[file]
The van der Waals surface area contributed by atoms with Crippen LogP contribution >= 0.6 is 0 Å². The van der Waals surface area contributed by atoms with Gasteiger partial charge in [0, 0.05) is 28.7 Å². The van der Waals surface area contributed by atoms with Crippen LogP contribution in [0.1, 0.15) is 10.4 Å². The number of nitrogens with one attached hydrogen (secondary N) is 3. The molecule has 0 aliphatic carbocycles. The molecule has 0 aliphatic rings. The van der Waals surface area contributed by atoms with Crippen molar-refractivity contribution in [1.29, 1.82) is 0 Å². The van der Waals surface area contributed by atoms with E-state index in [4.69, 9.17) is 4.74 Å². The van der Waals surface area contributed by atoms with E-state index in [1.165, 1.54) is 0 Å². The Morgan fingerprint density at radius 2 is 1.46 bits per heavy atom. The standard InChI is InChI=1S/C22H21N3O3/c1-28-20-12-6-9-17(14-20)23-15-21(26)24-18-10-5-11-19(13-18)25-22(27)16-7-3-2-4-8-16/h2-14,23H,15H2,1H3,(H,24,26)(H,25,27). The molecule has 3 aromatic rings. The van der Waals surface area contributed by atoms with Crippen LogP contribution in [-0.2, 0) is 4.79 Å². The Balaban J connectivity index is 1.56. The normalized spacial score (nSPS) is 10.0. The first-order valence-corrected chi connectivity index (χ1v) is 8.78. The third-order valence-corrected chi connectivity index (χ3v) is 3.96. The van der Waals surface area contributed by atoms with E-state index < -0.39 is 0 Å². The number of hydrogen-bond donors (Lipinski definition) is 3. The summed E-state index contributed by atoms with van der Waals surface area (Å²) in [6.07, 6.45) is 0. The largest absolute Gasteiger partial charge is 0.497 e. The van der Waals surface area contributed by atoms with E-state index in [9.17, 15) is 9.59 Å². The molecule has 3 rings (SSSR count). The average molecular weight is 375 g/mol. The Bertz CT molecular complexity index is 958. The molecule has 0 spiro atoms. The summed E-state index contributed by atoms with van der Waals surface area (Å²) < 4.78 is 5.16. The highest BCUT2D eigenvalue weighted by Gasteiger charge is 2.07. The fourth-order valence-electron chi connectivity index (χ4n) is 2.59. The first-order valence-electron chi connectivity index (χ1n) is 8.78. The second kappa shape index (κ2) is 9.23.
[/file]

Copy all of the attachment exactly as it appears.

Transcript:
The van der Waals surface area contributed by atoms with Crippen LogP contribution >= 0.6 is 0 Å². The van der Waals surface area contributed by atoms with Gasteiger partial charge in [0, 0.05) is 28.7 Å². The van der Waals surface area contributed by atoms with Crippen LogP contribution in [0.1, 0.15) is 10.4 Å². The number of nitrogens with one attached hydrogen (secondary N) is 3. The molecule has 0 aliphatic carbocycles. The molecule has 0 aliphatic rings. The van der Waals surface area contributed by atoms with Crippen molar-refractivity contribution in [1.29, 1.82) is 0 Å². The van der Waals surface area contributed by atoms with E-state index in [4.69, 9.17) is 4.74 Å². The van der Waals surface area contributed by atoms with E-state index in [1.165, 1.54) is 0 Å². The Morgan fingerprint density at radius 2 is 1.46 bits per heavy atom. The standard InChI is InChI=1S/C22H21N3O3/c1-28-20-12-6-9-17(14-20)23-15-21(26)24-18-10-5-11-19(13-18)25-22(27)16-7-3-2-4-8-16/h2-14,23H,15H2,1H3,(H,24,26)(H,25,27). The molecule has 3 aromatic rings. The van der Waals surface area contributed by atoms with Crippen LogP contribution in [-0.2, 0) is 4.79 Å². The Balaban J connectivity index is 1.56. The normalized spacial score (nSPS) is 10.0. The first-order valence-corrected chi connectivity index (χ1v) is 8.78. The third-order valence-corrected chi connectivity index (χ3v) is 3.96. The van der Waals surface area contributed by atoms with E-state index < -0.39 is 0 Å². The number of hydrogen-bond donors (Lipinski definition) is 3. The summed E-state index contributed by atoms with van der Waals surface area (Å²) in [6.07, 6.45) is 0. The largest absolute Gasteiger partial charge is 0.497 e. The van der Waals surface area contributed by atoms with E-state index in [9.17, 15) is 9.59 Å². The molecule has 3 rings (SSSR count). The average molecular weight is 375 g/mol. The Bertz CT molecular complexity index is 958. The molecule has 0 spiro atoms. The summed E-state index contributed by atoms with van der Waals surface area (Å²) < 4.78 is 5.16. The highest BCUT2D eigenvalue weighted by Gasteiger charge is 2.07. The fourth-order valence-electron chi connectivity index (χ4n) is 2.59. The first-order valence-electron chi connectivity index (χ1n) is 8.78. The second kappa shape index (κ2) is 9.23.